Facts About Ocean Pollution

Ocean pollution is a growing environmental issue that the world is facing today. The widespread pollution of our water bodies does not only endanger the populations of our marine plant and animal species, the well-being of mankind is also at stake (read more about the effects of pollution in the seas and oceans).

A large part of this pollution is a result of human activities, for example, oil spills by sea vessels and oil rigs, garbage and other toxic waste dumping in the oceans, discharge of untreated sewage and industrial waste into the seas, as well as pesticide and fertilizer run-offs from farms (read more about the causes of ocean and sea pollution).

Here are some glaring ocean pollution facts that will give you have a sense of how serious the problem is.

But mind you, this sense is probably just the tip of the ice-berg.

  • Many of you might not be aware, but our oceans are becoming our world’s largest rubbish dumps. For centuries up until the 1970s, rubbish dumping in the ocean had always been an accepted practice. While the dumping of toxic waste into the ocean is being restricted (though not completely eliminated) today, the ocean is still suffering from the impact of past dumping practices. Because of the convergence of currents and winds in oceanic gyres, rubbish dispersed in oceans tends to collect in these gyres. This tendency has led to the formation of garbage patches in some of the world’s five main oceanic gyres, two of which are the Great Pacific Garbage Patch as well as the Sargasso Sea in the Atlantic Ocean.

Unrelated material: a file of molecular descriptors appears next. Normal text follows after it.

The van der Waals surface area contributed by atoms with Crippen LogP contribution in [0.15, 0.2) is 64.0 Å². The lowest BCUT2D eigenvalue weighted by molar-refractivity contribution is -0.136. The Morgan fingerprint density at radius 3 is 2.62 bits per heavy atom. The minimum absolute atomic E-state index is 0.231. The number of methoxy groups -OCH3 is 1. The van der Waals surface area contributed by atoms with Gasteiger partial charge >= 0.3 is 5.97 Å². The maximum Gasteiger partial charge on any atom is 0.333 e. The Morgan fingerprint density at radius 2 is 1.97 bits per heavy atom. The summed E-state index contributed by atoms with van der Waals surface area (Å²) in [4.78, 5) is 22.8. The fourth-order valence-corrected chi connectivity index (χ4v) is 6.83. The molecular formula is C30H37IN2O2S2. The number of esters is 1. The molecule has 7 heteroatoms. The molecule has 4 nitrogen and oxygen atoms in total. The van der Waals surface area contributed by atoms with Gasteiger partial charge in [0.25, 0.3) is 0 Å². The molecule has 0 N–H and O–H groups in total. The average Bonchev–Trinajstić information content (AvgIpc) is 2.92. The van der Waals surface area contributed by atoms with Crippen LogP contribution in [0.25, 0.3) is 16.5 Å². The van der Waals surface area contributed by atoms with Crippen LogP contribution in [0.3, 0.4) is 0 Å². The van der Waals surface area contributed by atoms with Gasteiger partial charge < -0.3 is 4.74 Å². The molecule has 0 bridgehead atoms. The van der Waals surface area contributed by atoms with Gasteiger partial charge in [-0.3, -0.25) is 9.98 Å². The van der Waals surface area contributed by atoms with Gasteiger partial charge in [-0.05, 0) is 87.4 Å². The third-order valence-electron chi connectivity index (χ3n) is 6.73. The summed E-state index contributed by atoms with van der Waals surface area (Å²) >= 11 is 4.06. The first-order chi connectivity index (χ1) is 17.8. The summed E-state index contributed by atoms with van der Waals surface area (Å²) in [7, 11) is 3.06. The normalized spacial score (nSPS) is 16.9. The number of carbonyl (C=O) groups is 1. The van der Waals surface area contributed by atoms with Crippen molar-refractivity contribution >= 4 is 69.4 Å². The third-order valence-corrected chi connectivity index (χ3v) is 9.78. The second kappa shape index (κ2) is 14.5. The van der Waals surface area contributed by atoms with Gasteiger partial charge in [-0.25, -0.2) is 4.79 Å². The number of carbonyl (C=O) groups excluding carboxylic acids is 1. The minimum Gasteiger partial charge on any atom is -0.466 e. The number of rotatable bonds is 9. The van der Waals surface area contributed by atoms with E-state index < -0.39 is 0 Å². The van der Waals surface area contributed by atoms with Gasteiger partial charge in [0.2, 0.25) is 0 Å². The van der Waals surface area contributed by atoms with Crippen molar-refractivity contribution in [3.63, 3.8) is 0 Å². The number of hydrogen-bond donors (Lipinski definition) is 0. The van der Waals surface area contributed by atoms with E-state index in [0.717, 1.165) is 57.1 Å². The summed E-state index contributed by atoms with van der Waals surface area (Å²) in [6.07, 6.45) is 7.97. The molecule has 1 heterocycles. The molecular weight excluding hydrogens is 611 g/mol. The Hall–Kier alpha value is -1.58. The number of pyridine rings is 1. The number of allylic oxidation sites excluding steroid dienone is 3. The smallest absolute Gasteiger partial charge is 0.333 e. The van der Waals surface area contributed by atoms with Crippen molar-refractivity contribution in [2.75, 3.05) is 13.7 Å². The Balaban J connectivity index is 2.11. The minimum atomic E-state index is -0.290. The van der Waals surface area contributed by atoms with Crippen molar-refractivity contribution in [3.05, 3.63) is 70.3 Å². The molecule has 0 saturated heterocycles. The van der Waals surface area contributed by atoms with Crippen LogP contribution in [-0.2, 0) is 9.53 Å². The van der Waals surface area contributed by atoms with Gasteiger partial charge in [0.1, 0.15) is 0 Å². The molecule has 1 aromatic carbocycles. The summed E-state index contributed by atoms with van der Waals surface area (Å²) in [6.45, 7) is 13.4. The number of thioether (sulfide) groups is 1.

• According to GreenPeace, of the plastic produced in this world every year (about 100 million tones), about 10% of them end up in the seas and oceans. So it is probably not surprising that the major garbage patches in the oceans are filled with pieces of plastic floating on the water surfaces and suspended in the water. According to Wikipedia, in water samples from the Great Pacific Garbage Patch, the overall plastic concentration could reach as high as 7 times the concentration of zooplankton in the sample.

  • And these plastic debris (made of petroleum) do not biodegrade; they simply break down into smaller pieces that are often mistaken by marine animals as food. Within the bodies of the animals, the plastic debris block airways or digestion channels, causing the animals to suffocate or starve to death. In fact, quoting from GreenPeace, more than one million marine birds and over 100,000 sea mammals die from ingestion or entanglement in plastic debris in the sea every year. Ocean pollution is definitely killing our marine life.

  • Reported by ScienceDaily, calculations made by Oregon State University Scientist, Angelicque White, showed that the energy required to remove the plastic from the ocean could be as high as 250 times the mass of the plastic to be removed. In the process of cleaning up the ocean pollution, large numbers of the minute marine creatures like phytoplankton and zooplankton that make up the bottom (but possibly the most important role) of marine food chains would inevitably be removed as well. As such, White raised doubts as to whether attempts to clear up the plastic debris from our oceans would be counter-effective. This finding definitely complicates the attempt to clean up the mess man has created in the oceans. It seems like the root solution, moving forward, would really be to reduce our use and disposal of plastic.

  • Garbage is just part of the problem when it comes to ocean pollution. Sewage dumping is another issue. According to the World Wildlife Fund, about 80% of the sewage discharged into the Mediterranean Sea is untreated. And this situation is not just limited to the Mediterranean sea. Sewage could be discharged into the sea from inland sanitation facilities, as well as vessels sailing in the seas. This sewage often brings about ocean eutrophication which is often a cause of dead zones in the sea. In addition, the microorganisms found in the sewage contaminated waters can also cause diseases in humans.